Fuel to the Fire

By Karen Asp
Posted On Aug 05, 2014

BY Karen Asp

PHOTOGRAPHS BY Think Stock

It’s 3 p.m., and your energy is flagging. You need a pick-me-up, quick. Your solution? An energy drink. You’re hardly the only one. Between 2006 and 2012, the number of adults in the United States drinking these boosted beverages rose from 12.7 to 17 percent. Although individuals between the ages of 18 and 34 are the biggest users, more and more underage consumers are jumping on the bandwagon.

Of the 73 percent of children (age 22 and under) who ingest caffeine, six percent consume energy drinks, according to a study in The Journal of Pediatrics, which evaluated consumption of these products between 1999 and 2010. This growth has led to big business for manufacturers. In 2012, total US sales for these products totaled more than $12.5 billion—a leap of approximately 60 percent since 2008 (according to Packaged Facts, a consumer market research company). By 2017, sales are expected to hit $21.5 billion.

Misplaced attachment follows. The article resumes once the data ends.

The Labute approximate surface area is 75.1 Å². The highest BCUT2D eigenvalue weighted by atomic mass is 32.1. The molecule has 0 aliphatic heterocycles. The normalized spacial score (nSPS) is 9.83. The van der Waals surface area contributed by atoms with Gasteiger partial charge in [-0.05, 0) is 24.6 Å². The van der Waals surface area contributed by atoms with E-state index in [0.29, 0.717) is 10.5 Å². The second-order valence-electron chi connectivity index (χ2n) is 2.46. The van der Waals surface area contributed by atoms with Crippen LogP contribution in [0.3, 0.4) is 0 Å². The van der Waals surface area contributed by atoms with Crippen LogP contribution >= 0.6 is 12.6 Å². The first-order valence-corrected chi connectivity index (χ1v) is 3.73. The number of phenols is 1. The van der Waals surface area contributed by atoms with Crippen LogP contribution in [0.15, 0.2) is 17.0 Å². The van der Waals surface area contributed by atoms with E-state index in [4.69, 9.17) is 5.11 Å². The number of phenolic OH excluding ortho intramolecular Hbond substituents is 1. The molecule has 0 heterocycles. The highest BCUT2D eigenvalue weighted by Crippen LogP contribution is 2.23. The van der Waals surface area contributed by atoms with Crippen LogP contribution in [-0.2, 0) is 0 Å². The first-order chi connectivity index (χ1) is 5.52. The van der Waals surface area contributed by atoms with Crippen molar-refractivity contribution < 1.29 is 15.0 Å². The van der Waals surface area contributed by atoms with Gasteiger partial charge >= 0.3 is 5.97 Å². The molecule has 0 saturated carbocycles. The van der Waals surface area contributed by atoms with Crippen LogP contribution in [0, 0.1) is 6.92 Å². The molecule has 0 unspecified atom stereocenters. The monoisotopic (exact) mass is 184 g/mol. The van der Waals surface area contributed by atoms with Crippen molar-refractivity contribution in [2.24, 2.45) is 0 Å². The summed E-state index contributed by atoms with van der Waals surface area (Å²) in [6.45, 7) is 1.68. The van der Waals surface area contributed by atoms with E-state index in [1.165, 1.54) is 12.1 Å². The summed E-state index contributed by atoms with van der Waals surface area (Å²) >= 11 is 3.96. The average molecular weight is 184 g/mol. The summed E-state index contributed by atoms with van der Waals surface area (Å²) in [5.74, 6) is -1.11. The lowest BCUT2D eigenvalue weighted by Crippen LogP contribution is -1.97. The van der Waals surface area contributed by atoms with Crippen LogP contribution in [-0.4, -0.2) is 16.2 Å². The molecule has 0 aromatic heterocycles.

But wait: Should our kids really have access to these drinks? Should we, ourselves, be putting them in our bodies?

Energy Drinks Vs. Coffee

Such drinks can rightfully claim that they bolster energy. Their main ingredient, caffeine, is everyone’s trustiest nervous system stimulant. According to Kathleen Miller, Ph.D., of the Research Institute on Addictions at the University of Buffalo, most energy drinks contain approximately 10 milligrams per ounce. Meanwhile, a bevy of ingredients set energy drinks apart from coffee and tea. Common components include guarana—a plant that naturally contains caffeine—as well as ginseng extract. Ginseng is promoted to improve cognitive function, although University of Georgia’s Kelly Pritchett, Ph.D.—a spokesperson for the Academy of Nutrition and Dietetics—challenges the reliability of these claims.